Up to 17 people were reported dead and millions left without electricity in their homes on Tuesday morning, as residents of the U.S. East Coast awoke to confront the extensive destruction wreaked overnight by hurricane Sandy.
Although New York City faced the brunt of the pounding, with major damage to its subway system and its financial district remaining shuttered for a second day, fatalities occurred across seven states and President Barack Obama declared an emergency in the District of Columbia, Massachusetts, New York, Connecticut, Pennsylvania, Maryland, Rhode Island and New Jersey.
Mr. Obama also declared a state of “major disaster” in New York City, New Jersey and Long Island, which, along with the emergency declaration, allows for federal assistance to supplement cities’ efforts to provide temporary housing and repairs, low-cost loans to cover uninsured property losses, and other disaster recovery measures.
Even as the hurricane made landfall in New Jersey on Monday night, with sustained, 130-kmph wind gusts, leading to six million homes losing power, it forced an abrupt pause in the full-pace political campaigns focused on next week’s crucial presidential election.
Addressing media at the White House Mr. Obama said, “I am not worried at this point about the impact on the election. I’m worried about the impact on families, and I’m worried about the impact on our first responders. I’m worried about the impact on our economy and on transportation. The election will take care of itself next week.”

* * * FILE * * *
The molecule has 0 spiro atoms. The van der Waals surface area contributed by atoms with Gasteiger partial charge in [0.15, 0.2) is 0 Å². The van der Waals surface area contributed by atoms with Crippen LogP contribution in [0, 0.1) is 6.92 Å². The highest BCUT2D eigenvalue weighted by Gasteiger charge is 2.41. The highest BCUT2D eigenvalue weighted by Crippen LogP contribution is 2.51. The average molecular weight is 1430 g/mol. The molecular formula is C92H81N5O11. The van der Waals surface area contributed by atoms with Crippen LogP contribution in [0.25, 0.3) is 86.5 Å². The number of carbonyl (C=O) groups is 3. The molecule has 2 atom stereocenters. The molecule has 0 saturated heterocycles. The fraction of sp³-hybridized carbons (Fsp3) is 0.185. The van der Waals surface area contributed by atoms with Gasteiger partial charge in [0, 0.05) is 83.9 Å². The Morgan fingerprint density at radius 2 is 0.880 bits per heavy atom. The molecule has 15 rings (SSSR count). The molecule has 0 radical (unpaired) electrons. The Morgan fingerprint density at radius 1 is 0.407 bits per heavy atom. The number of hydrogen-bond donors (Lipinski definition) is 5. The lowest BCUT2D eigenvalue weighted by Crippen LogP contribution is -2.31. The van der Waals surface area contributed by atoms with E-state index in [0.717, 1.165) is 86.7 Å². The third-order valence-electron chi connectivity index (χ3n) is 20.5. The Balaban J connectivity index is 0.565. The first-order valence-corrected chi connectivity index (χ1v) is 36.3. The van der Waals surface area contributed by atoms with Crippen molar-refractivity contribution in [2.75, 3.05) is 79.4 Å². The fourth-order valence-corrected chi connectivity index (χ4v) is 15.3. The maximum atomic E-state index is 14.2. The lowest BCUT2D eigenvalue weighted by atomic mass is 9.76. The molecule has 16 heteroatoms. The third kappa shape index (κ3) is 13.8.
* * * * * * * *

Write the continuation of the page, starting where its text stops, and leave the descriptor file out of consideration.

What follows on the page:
Similarly the campaign team of Republican nominee and former Massachusetts Governor Mitt Romney said that they would be moving forward with a planned event in Ohio, but that its focus would be storm relief. The decision by Mr. Romney, his wife, Ann, and his vice-presidential running mate, Paul Ryan, to attend hurricane relief events on Tuesday came even as a Pew Research Centre poll found that both candidates were tied at 47 per cent.
Yet given the extent of the damage in Sandy’s wake, it was clear that between now and Election Day on November 6, attention would in any case focus on recovery efforts, in New York City, for example, which wore a post-apocalyptic appearance with debris-littered streets, a damaged crane hanging limply above an 80-story building, and blocked-up bridges and subway tunnels.
According to reports the American Red Cross said that approximately 11,000 people spent Monday night in 258 shelters across 16 states.
However wind gusts dropped by Tuesday morning and Sandy, re-classified as a post-tropical cyclone after landfall, was expected to take a northwards path towards Canada later in day and bring heavy snowfall along its path.